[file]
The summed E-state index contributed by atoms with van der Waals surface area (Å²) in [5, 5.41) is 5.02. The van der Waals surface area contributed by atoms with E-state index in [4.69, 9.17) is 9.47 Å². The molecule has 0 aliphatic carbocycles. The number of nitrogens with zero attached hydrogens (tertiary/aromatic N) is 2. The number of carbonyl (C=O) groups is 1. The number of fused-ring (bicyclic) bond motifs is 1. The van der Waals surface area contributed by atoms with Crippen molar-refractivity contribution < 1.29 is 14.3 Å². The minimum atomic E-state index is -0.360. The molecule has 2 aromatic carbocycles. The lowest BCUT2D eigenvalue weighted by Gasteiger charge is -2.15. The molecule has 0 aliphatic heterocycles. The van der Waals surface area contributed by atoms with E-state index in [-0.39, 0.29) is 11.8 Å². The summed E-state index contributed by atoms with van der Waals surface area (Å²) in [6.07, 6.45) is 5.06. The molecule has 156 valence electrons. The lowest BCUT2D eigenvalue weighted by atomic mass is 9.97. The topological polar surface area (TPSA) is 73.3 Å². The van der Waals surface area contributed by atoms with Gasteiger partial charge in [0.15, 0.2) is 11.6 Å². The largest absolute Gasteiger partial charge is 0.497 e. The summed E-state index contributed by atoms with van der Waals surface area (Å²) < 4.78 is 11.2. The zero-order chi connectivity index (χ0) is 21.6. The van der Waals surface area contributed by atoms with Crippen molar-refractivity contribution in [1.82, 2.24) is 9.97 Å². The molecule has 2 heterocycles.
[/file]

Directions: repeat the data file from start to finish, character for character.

The summed E-state index contributed by atoms with van der Waals surface area (Å²) in [5, 5.41) is 5.02. The van der Waals surface area contributed by atoms with E-state index in [4.69, 9.17) is 9.47 Å². The molecule has 0 aliphatic carbocycles. The number of nitrogens with zero attached hydrogens (tertiary/aromatic N) is 2. The number of carbonyl (C=O) groups is 1. The number of fused-ring (bicyclic) bond motifs is 1. The van der Waals surface area contributed by atoms with Crippen molar-refractivity contribution < 1.29 is 14.3 Å². The minimum atomic E-state index is -0.360. The molecule has 2 aromatic carbocycles. The lowest BCUT2D eigenvalue weighted by Gasteiger charge is -2.15. The molecule has 0 aliphatic heterocycles. The van der Waals surface area contributed by atoms with E-state index in [-0.39, 0.29) is 11.8 Å². The summed E-state index contributed by atoms with van der Waals surface area (Å²) in [6.07, 6.45) is 5.06. The molecule has 156 valence electrons. The lowest BCUT2D eigenvalue weighted by atomic mass is 9.97. The topological polar surface area (TPSA) is 73.3 Å². The van der Waals surface area contributed by atoms with Gasteiger partial charge in [0.15, 0.2) is 11.6 Å². The largest absolute Gasteiger partial charge is 0.497 e. The summed E-state index contributed by atoms with van der Waals surface area (Å²) < 4.78 is 11.2. The zero-order chi connectivity index (χ0) is 21.6. The van der Waals surface area contributed by atoms with Crippen molar-refractivity contribution in [1.82, 2.24) is 9.97 Å². The molecule has 2 heterocycles.